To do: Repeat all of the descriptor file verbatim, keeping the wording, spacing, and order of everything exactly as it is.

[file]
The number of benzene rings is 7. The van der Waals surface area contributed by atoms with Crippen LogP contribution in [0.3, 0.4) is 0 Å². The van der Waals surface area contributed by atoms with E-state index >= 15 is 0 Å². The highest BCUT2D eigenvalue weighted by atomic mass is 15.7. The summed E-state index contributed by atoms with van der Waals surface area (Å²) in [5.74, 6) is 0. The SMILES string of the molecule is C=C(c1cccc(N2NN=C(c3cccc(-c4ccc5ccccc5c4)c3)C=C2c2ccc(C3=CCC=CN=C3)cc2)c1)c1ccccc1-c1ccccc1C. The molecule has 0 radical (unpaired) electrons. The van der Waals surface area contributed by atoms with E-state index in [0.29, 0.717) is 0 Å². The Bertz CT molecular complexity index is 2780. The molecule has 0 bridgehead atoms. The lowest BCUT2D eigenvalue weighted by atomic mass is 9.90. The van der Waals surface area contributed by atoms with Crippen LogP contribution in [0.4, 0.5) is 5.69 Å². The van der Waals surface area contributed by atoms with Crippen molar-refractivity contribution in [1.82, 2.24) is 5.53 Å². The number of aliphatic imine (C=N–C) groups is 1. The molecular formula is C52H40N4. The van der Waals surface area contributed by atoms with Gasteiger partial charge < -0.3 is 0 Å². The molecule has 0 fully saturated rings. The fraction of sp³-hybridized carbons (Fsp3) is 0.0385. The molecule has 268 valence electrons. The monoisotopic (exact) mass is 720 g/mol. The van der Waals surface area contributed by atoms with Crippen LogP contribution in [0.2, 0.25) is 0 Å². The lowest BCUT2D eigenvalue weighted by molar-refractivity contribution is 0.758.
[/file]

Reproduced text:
The number of benzene rings is 7. The van der Waals surface area contributed by atoms with Crippen LogP contribution in [0.3, 0.4) is 0 Å². The van der Waals surface area contributed by atoms with E-state index >= 15 is 0 Å². The highest BCUT2D eigenvalue weighted by atomic mass is 15.7. The summed E-state index contributed by atoms with van der Waals surface area (Å²) in [5.74, 6) is 0. The SMILES string of the molecule is C=C(c1cccc(N2NN=C(c3cccc(-c4ccc5ccccc5c4)c3)C=C2c2ccc(C3=CCC=CN=C3)cc2)c1)c1ccccc1-c1ccccc1C. The molecule has 0 radical (unpaired) electrons. The van der Waals surface area contributed by atoms with E-state index in [0.29, 0.717) is 0 Å². The Bertz CT molecular complexity index is 2780. The molecule has 0 bridgehead atoms. The lowest BCUT2D eigenvalue weighted by atomic mass is 9.90. The van der Waals surface area contributed by atoms with Crippen LogP contribution in [0.4, 0.5) is 5.69 Å². The van der Waals surface area contributed by atoms with Crippen molar-refractivity contribution in [1.82, 2.24) is 5.53 Å². The number of aliphatic imine (C=N–C) groups is 1. The molecular formula is C52H40N4. The van der Waals surface area contributed by atoms with Gasteiger partial charge < -0.3 is 0 Å². The molecule has 0 fully saturated rings. The fraction of sp³-hybridized carbons (Fsp3) is 0.0385. The molecule has 268 valence electrons. The monoisotopic (exact) mass is 720 g/mol. The van der Waals surface area contributed by atoms with Crippen LogP contribution in [0.2, 0.25) is 0 Å². The lowest BCUT2D eigenvalue weighted by molar-refractivity contribution is 0.758.